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The Way to English – Teaching English Through the Bible
Débora Pamplona

In a secularised world such as this we live in, it is not very common to read about Bible-related topics in academic settings. However, this article actually deals with a project - The Way to English – which started in 1999 as a research paper and is today a series of EFL textbooks whose main aim is to teach English as a foreign language through the Holy Scriptures.

How the idea was conceived

Being a member of an evangelical Christian church in Fortaleza, Ceará, Brazil and also an English teacher at the Universidade Federal do Ceará, my “brothers and sisters” (as we call each other in Christian communities) kept asking me to teach them English. After some reluctance – my day was busy enough already – I got together with a group of about 12 and started to teach them from the regular textbook I used at the university. After a few classes I realised that the material I was using wasn’t suitable for the group, because they had a quite specific purpose in mind - they would ask me to translate Bible verses into English, to write the lyrics of gospel songs, and to teach them Bible-related vocabulary which had to do with their daily lives. The textbook as well as the contents of that course didn’t fulfil their expectation and that was a general feeling. Meanwhile, I was attending an M.A. course at the State University of Ceará and it was time to hand in my project for qualification, so, after some reflection upon the experience I’ve just described, I started to write the first draft of the idea this article is about – teaching English from the Bible.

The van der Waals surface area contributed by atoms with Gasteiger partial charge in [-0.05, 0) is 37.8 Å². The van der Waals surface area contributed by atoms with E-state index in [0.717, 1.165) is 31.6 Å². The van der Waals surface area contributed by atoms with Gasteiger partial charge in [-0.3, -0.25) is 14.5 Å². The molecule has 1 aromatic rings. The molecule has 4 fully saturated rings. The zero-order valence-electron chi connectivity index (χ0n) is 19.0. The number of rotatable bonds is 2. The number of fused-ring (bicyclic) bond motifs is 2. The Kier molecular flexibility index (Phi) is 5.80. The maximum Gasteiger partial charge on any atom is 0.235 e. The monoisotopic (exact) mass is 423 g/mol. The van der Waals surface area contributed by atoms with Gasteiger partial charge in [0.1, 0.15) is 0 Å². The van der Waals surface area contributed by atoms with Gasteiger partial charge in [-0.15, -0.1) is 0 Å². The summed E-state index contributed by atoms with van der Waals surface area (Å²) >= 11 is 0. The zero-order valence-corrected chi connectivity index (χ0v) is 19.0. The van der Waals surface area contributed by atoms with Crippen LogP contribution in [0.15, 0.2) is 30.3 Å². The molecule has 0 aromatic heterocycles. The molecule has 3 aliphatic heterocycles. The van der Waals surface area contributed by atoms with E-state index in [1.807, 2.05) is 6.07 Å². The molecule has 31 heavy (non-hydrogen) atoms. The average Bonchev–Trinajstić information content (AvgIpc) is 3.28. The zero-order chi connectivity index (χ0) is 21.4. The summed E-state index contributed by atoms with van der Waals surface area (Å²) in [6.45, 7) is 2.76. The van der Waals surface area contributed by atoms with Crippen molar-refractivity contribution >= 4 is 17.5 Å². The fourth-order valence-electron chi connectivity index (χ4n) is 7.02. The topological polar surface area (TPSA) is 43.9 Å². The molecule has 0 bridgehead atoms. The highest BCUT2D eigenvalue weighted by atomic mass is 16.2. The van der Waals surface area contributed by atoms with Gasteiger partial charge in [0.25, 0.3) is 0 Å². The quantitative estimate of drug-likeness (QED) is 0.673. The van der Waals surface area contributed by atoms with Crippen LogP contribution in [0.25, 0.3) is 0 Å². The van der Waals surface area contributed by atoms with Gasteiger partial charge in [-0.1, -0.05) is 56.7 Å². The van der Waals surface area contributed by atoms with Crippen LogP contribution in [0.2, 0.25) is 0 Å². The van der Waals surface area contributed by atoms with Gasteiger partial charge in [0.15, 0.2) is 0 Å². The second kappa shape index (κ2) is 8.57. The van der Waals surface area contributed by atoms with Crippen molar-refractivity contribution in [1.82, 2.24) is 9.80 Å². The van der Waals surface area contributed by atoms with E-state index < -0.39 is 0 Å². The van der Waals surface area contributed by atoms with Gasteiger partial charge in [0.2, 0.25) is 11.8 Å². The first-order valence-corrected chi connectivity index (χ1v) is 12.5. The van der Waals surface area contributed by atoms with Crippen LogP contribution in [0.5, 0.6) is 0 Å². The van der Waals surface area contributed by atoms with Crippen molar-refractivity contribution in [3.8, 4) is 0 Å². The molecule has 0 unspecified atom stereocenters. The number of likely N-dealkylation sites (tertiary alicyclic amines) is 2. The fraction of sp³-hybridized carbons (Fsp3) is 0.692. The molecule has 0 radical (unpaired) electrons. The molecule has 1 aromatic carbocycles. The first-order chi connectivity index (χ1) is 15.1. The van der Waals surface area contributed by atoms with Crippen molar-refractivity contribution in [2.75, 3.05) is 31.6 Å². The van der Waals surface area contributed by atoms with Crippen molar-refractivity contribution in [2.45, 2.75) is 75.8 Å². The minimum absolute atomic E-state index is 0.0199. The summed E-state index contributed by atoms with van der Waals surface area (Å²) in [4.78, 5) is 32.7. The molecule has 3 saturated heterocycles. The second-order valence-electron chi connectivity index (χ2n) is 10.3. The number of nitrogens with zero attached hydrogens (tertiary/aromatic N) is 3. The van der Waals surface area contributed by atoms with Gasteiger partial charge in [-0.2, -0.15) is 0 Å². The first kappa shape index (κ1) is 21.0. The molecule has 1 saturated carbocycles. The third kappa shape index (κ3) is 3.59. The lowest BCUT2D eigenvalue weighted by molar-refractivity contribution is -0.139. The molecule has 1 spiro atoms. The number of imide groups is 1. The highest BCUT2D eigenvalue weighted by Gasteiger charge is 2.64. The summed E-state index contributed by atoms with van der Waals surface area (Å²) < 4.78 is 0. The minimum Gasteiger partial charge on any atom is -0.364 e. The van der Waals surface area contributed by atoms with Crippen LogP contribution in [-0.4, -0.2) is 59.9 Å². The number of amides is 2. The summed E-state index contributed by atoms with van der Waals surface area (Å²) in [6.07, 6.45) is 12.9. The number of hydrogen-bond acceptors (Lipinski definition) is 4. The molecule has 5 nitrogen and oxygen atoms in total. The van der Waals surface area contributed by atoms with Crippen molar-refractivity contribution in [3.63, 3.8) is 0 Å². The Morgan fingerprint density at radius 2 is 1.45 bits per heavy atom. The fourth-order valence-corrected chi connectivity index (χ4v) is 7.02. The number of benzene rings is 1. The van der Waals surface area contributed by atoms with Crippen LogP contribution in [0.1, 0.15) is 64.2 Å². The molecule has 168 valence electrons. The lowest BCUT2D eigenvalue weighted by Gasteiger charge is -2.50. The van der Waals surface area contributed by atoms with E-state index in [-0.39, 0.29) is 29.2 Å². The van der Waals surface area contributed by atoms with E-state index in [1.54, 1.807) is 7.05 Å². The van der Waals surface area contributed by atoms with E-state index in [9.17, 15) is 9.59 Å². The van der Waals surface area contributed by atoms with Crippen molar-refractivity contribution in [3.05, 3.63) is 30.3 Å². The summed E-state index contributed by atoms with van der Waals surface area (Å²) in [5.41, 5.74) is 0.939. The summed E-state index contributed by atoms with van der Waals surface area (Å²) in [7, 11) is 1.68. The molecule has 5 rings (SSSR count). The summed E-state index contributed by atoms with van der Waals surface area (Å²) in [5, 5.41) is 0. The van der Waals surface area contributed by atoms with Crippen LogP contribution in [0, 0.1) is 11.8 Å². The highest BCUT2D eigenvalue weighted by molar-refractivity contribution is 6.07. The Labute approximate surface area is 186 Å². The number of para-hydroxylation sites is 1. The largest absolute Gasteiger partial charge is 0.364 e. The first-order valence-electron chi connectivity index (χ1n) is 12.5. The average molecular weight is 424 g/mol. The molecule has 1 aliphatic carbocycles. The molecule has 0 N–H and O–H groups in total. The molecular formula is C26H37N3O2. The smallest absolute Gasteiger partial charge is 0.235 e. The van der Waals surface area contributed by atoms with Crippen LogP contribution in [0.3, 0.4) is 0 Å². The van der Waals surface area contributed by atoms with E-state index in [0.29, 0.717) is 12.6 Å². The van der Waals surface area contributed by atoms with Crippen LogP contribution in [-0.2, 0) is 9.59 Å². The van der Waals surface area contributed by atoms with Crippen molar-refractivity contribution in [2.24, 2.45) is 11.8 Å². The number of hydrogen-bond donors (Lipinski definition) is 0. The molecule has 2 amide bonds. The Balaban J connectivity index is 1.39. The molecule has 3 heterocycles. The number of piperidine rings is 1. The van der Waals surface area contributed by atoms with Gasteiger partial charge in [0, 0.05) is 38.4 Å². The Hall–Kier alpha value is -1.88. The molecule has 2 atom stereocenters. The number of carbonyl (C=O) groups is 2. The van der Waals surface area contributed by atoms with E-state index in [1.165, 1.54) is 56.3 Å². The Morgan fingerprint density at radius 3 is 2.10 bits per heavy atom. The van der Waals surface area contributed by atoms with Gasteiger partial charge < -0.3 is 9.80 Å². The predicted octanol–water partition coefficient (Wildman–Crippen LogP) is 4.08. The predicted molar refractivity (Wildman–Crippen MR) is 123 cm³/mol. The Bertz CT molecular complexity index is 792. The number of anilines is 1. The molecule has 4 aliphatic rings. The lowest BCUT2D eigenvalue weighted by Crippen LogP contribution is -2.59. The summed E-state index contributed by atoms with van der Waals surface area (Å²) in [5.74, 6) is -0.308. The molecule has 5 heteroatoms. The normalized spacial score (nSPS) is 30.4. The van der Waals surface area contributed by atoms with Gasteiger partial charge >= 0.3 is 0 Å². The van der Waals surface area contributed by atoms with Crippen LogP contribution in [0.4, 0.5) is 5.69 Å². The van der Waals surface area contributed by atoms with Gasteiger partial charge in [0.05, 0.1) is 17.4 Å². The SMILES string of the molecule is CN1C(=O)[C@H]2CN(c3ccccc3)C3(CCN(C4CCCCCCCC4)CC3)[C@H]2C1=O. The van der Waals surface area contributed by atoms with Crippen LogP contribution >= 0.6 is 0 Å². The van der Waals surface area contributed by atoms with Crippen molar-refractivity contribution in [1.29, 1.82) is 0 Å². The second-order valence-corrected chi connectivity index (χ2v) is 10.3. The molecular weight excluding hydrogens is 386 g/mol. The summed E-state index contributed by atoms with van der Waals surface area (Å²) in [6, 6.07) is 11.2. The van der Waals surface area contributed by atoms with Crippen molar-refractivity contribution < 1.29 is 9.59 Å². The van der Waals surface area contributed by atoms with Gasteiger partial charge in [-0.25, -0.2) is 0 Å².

Having already carried out extensive work on the use of authentic materials for teaching English, it was easy to see that the Bible was a perfect source of authentic materials, since it contained different types of texts – stories (parables, biographies), poems (the psalms), dialogues, and proverbs, which are certainly included among the most celebrated literary records of human history. Then I realised that biblical texts, just like any other text, could well be used for teaching a language. Finally, I decided to investigate how a group of evangelical Christians would benefit from a material specially developed to teach them English from the biblical texts which they know so well in their mother tongue (in our case, Portuguese).

Theoretical Background

The research was based on three theories:

a) The Schema Theory – originally a theory applied to reading, it emphasises the fact that “the reader brings information, knowledge, emotion, experience, and culture to the printed word” (Brown: 1994). It introduces the concept of schema or frame, blocks of background knowledge stored in the memory which, when activated, may interfere positively in the learning process. In the case of Christians, their schema are the biblical texts in their mother tongue, which serve as a connection between what they already know and what they will learn in English.